DU, Partners Secure $1 million Grant for Iowa's Portion of Prairie Pothole Region

Ducks Unlimited received a $1 million North American Wetlands Conservation Act (NAWCA) grant earlier this year for projects in Iowa. NAWCA is a federal matching grants program that provides funding for wetland and migratory bird habitat conservation work across North America.

"Wetlands play a vital role in maintaining the quality of our environment, and NAWCA is the single best investment of federal wetlands dollars anywhere in the federal budget," Iowa Congressman Steve King said. "Ducks Unlimited's ongoing efforts to leverage NAWCA funding with private funds to protect, restore, and manage wetland habitat throughout Iowa's portion of the Prairie Pothole Region is an important project that will provide long term benefits to our state and to our people."

This grant represents the second phase of a five-year, multimillion-dollar conservation partnership aimed at protecting, restoring, and enhancing critical wetland and associated upland habitat throughout Iowa's portion of the Prairie Pothole Region. Phase-two funds will be leveraged with more than $2 million of additional nonfederal matching dollars to conserve more than 765 acres of habitat on public lands.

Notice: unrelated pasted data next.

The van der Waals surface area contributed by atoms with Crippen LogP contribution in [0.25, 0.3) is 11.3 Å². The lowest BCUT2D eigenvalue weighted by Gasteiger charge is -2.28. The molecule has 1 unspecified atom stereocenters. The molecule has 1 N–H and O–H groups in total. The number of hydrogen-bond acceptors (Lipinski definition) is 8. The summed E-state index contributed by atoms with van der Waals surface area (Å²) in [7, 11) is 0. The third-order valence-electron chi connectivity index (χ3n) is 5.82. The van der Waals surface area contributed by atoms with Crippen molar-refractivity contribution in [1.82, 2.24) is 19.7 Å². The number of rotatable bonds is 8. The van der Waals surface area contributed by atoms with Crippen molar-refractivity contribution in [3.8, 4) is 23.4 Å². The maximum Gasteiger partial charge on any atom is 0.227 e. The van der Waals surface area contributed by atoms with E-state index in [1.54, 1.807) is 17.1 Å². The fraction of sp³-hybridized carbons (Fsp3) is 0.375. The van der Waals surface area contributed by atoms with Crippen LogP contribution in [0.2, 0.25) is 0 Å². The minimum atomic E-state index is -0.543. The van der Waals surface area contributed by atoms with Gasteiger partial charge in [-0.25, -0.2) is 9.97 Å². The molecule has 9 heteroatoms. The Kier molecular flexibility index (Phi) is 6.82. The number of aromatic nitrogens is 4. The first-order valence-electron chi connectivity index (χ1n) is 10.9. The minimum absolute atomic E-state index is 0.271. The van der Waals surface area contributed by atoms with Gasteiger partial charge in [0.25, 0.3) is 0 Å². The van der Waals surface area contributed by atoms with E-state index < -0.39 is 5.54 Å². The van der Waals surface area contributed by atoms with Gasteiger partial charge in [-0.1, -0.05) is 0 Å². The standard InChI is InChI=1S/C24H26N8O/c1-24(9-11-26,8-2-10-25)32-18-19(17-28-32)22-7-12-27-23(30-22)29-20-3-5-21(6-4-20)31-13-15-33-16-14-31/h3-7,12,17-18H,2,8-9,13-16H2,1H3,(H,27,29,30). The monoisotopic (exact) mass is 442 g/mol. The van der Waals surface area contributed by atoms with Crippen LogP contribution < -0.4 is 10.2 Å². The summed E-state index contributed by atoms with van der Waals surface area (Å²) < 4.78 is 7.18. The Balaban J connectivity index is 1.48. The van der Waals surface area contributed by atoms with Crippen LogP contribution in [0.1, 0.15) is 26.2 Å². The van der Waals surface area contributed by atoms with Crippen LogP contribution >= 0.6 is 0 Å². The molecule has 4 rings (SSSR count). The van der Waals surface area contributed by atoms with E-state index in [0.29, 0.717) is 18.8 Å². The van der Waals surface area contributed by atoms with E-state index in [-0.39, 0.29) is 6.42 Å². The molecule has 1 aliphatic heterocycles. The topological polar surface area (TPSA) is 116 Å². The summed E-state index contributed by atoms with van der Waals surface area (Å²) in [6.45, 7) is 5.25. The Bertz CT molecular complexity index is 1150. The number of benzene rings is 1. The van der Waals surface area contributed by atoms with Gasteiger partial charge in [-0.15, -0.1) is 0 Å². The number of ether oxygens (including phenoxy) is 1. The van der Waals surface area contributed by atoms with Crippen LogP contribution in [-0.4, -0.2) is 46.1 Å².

Key partners on this project include the Nature Conservancy, Iowa Department of Natural Resources, Dickinson County Conservation Board, Kossuth County Conservation Board, the Dickinson and Kossuth County chapters of Pheasants Forever, Matthew Barr, Friends of Union Slough National Wildlife Refuge, and the U.S. Fish and Wildlife Service.

"This grant represents a coordinated and science-based effort among a very diverse group of conservation partners," said Eric Lindstrom, DU regional biologist in Iowa. "DU is pleased to be working with such a dedicated group of folks, all committed to achieving one common goal—to have a lasting and landscape-scale conservation impact in Iowa."

Recognized as one of the nation's most effective wetlands conservation programs, NAWCA promotes private-public partnerships aimed at successfully implementing the habitat objectives of the North American Waterfowl Management Plan. Every federal dollar invested by NAWCA must be matched by at least one dollar from nonfederal sources, but due to the success of this program, NAWCA funds are often tripled or quadrupled at the local level. Since Congress established NAWCA in 1989, more than $1billion in federal grants have been matched by an additional $3 billion from nonfederal partners to conserve more than 25 million acres of critical habitat for waterfowl and wetland-dependent wildlife.